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Changing Time(s) for Employment Litigation?

Posted by Frank Steinberg | Jan 05, 2015 | 0 Comments

The New Jersey Supreme Court will review the decision of the Appellate Division in Rodriguez_v._Raymours_Furniture. Why should you care?  Because there is a lot at stake — for both employers and employees — in how this case is finally decided.

In a nutshell, this is the issue.  Under the NJ Law Against Discrimination, the statute of limitations (the legally mandated time for an employee to sue her employer for discrimination) is 2 years.  In the Rodriguez case the plaintiff applied for a position as a furniture delivery driver.  Rodriguez signed an employment application in which he agreed as a condition of employment if his application were accepted, that his time to sue Raymours for discrimination would be reduced from 2 years to just 6 months.

As you no doubt have guessed, Rodriguez was fired and filed a lawsuit accusing Raymours of discrimination, but not until 9 months after he was terminated.  In due course Raymours moved for summary judgment saying that the complaint was barred by the statute of limitations.  The trial court agreed and dismissed the case, and the Appellate Division affirmed over a dissent.  Here is the issue before the court:

“Could the employer enforce a contractual provision in an employment application, by which the employee waived the two-year statute of limitations applicable to claims against the employer and shortened the period for such claims to six months?”

This presents some interesting possibilities.  Let's say that Raymours keeps its 6 month period.  A (fictitious) competitor, Furniture Company A, decides to impose by contract a 1 year limitations period on its delivery drivers, while another competitor, Furniture Company B, does not implement a special period and so allows the traditional 2 year period.  Now you have three companies in the same business, three employees in the same position, and three different times for the employees to sue for discrimination if their rights are violated.  If not a recipe for judicial disaster, there is plainly the potential for much confusion.  On a more fundamental level, is it desirable to allow this kind of inconsistency to govern our citizens' civil rights? Those, presumably, are questions that the Supreme Court will address.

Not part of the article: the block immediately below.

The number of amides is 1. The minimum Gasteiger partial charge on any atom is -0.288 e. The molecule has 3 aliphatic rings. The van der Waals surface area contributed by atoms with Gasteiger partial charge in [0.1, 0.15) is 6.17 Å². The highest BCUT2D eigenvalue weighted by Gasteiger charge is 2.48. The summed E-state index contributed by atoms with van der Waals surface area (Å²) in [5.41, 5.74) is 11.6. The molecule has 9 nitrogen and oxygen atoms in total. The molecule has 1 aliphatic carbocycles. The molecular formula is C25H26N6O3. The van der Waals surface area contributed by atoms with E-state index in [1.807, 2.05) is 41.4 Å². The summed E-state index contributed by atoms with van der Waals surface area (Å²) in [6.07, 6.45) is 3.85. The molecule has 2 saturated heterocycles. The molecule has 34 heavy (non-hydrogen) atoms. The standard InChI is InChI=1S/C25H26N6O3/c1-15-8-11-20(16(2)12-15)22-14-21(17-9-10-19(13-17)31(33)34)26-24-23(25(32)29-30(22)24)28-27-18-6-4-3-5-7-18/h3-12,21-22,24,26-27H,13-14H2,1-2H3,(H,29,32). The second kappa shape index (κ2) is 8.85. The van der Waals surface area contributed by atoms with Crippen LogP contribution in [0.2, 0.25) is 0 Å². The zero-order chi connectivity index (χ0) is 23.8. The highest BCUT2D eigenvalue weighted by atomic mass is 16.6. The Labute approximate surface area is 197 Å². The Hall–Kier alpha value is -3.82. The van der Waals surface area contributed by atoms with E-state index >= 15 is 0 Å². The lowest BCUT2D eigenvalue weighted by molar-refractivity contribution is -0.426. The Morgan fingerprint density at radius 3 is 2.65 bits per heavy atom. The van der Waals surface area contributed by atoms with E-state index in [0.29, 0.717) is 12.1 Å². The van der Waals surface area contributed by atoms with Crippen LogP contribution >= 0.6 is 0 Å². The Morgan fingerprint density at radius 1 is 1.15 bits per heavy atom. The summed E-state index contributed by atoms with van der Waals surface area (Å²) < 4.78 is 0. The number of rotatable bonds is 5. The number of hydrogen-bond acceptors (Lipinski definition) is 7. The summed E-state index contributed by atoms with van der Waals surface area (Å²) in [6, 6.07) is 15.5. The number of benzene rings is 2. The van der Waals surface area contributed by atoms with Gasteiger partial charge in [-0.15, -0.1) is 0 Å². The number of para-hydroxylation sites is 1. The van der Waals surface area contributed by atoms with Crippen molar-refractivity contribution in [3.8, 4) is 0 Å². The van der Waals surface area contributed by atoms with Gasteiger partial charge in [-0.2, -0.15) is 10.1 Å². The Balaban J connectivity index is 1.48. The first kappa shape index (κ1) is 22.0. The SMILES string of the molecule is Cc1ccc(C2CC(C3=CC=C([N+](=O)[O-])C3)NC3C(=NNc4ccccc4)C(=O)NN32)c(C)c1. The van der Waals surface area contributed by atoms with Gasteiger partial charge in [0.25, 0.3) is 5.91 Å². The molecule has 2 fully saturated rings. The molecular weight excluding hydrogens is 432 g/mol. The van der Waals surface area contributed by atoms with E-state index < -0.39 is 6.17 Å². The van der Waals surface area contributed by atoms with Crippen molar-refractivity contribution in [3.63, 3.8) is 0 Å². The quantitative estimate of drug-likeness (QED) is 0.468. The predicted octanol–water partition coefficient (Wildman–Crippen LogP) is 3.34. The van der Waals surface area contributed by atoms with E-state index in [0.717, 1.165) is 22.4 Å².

What to do while the Supreme Court deliberates?  If you are applying for a job, you have to decide whether you can live with a reduced time to sue if you are hired.  If a business, you need to think about whether to impose a reduced period to sue now, or wait to see how the court rules.  

Either way, you might write to your state representatives.  They could make this very easy by passing a law saying that such time reductions are, or are not, acceptable.  Truth be told, that is the way this should be done.  Will it?  I'm not holding my breath, but I like surprises.

About the Author

Frank Steinberg

Frank is the founder and principal of Steinberg Law, LLC. A Jersey boy born and bred, he focuses on employment litigation and counseling, business litigation,  and aviation law. Following law school and a clerkship in the federal district court Frank spent his early career with large litigation ...

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